I sat down with [Red Hot Chili Peppers bass player] Flea. They’re a soulful band, not just musically, but as people. I sat down with Flea, and he’s so passionate about music. Even still to this day, doing it for so long, he’s still so passionate about creating music and performing. I want to surround myself with guys like that forever, so it’s an honor to be sharing a stage with them. They’re one of my personal favorites bands of all time, so I’m excited for that.
Usually, we see older artists perform at the Super Bowl. Have you been able to absorb that this has happened so early in your recording career?
First of all, I’ m so honored that they would give [this honor to] what I feel is still a new artist. The NFL is such a prestigious stage, and they give this new guy a shot. I’m so grateful for that. No, I haven’t been able to take it in. Not yet, but I will. Some Sunday, I will. I’m enjoying myself.
When you were a kid, did you ever see yourself performing at the Super Bowl halftime show?
I just know that I’ve always wanted to do music, no matter what, whether it was going to be a Super Bowl halftime show. I was going to be doing music. That’s all I know how to do. I’m not too athletic. I just know that I wanted to do music. So I came out to California, started writing songs, and just wanted to take my music to the next level.
Can you give advice to young people who want to pursue their dreams?
Don’t let anyone ever try to stop you. That’s what I had to face when I moved to California. Nobody knew what nationality I was. And that was such a big deal, I guess, in the music business. “We don’t know who to sell these records to or what radio station.”
And a lot of people would just tell me, “No, you’re too unorthodox.” And if you’ve got your head on straight and focus on what it is that you want to do and spend all your time practicing your craft, then you have nowhere else to go but up.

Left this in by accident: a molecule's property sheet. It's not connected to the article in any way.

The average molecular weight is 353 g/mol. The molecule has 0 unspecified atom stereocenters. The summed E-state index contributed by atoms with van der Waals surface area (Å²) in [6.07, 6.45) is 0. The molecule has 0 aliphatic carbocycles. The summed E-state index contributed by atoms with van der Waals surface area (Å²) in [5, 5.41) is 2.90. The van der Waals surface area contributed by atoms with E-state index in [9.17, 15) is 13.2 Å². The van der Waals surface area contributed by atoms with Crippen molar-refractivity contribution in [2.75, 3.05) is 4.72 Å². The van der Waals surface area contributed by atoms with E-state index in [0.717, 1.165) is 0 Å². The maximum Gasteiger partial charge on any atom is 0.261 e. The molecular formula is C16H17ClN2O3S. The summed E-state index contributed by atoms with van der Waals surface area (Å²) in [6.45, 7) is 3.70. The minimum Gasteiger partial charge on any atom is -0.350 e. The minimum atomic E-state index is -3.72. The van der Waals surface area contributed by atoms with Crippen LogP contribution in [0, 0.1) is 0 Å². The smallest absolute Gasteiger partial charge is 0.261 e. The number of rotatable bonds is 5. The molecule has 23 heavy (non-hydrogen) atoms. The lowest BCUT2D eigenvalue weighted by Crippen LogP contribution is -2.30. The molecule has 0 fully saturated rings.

You used to do Elvis impersonations when you were a kid. Can you do any impersonations now?
If you guys watch the tapes, I didn’t sound or look anything like Elvis. It was more of a gimmick thing. My dad was like, “I can make a quick buck if I put my little man in an Elvis suit. I can do the [Elvis] lip though.
Do you like football? What do you think of the Pro Bowl?
I love football. Who doesn’t love football? It was always a big deal. Actually, when I was 15, 14 years old, the Pro Bowl came down, and I used to work at a magic show. And I used to sing songs at the magic show. And they used to do an extra show just for the Pro Bowl cheerleaders. And I liked that!
Which Super Bowl halftime show was your favorite?
I loved Beyoncé. I loved Prince. Of course, Michael Jackson. One of my favorites was Bruce Springsteen. I thought that was great.
How much football do you watch? Is there a team that you root for at all?
Being from Hawaii, we always watched the UH [University of Hawaii] Warriors, so that was kind of our team growing up. I guess in Hawaii, it’s whoever’s got the most Polynesians on their team. That’s who we’re rooting for.
For more info: Super Bowl website